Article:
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In April 1858 the Fraser River Gold Rush hit, and the sleepy hamlet of Victoria on Vancouver Island got an economic boost. The population nearly doubled overnight, and suddenly locals were rubbing shoulders with prospectors on their way to the gold-fields of the interior, as well as the regular band of sailors, sealers, whalers and other seafarers who made up Victoria.
In those days, a saloon could be found on practically every corner of the city. They were as numerous as coffee shops are today, and alcohol was cheaper and easier to come by than clean drinking water. Between 1851 and 1917 there were hundreds of saloons and hotel bars that dispensed alcohol on a regular basis and they did it twenty-four hours a day, seven days a week.
This book introduces you to the cast of colorful characters that regularly inhabited those saloons and hotel bars in their heyday. Read about how a young Emily Carr was saved from possible death by the quick actions of an employee of the Bee-hive saloon. Discover the gruesome secret uncovered by a startled worker who was prying up the floorboards of the Omineca saloon. Find out the circumstances surrounding the murder of Mike Powers, the proprietor of the Garrick’s Head, a pub that still does a thriving business today.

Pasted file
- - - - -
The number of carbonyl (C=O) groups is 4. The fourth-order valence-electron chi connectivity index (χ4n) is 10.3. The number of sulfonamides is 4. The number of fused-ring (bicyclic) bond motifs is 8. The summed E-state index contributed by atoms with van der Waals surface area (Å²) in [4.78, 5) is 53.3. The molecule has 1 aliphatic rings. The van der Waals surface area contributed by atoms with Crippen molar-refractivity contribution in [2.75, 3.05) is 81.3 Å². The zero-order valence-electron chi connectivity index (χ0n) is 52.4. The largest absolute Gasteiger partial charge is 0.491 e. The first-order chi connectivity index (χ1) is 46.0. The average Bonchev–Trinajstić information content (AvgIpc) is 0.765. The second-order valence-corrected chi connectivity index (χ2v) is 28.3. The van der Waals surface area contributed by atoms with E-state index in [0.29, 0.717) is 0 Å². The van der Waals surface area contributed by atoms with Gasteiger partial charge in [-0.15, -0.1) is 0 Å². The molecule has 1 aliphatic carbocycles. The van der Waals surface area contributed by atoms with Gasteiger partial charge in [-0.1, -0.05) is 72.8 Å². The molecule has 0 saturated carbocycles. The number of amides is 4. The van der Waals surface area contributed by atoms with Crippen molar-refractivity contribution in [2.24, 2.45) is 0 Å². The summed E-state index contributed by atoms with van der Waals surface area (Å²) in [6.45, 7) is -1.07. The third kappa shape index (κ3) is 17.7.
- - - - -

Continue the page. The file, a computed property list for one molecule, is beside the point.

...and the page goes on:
From the raunchy saloons that lined Victoria’s notorious Johnson street to the lavish high-class hotel-bars like the Driard and the Empress, this book shares the true stories, both humorous and tragic, from the days of swinging doors, smoky bars and five-cent beers.
Glen A. Mofford is a historian and a writer with a passion for the social history of British Columbia, Canada. He graduated from Vancouver's Simon Fraser University in 1986 and has since written articles on BC's historic hotels and their drinking establishments for more than ten years. Aqua Vitae is his first book.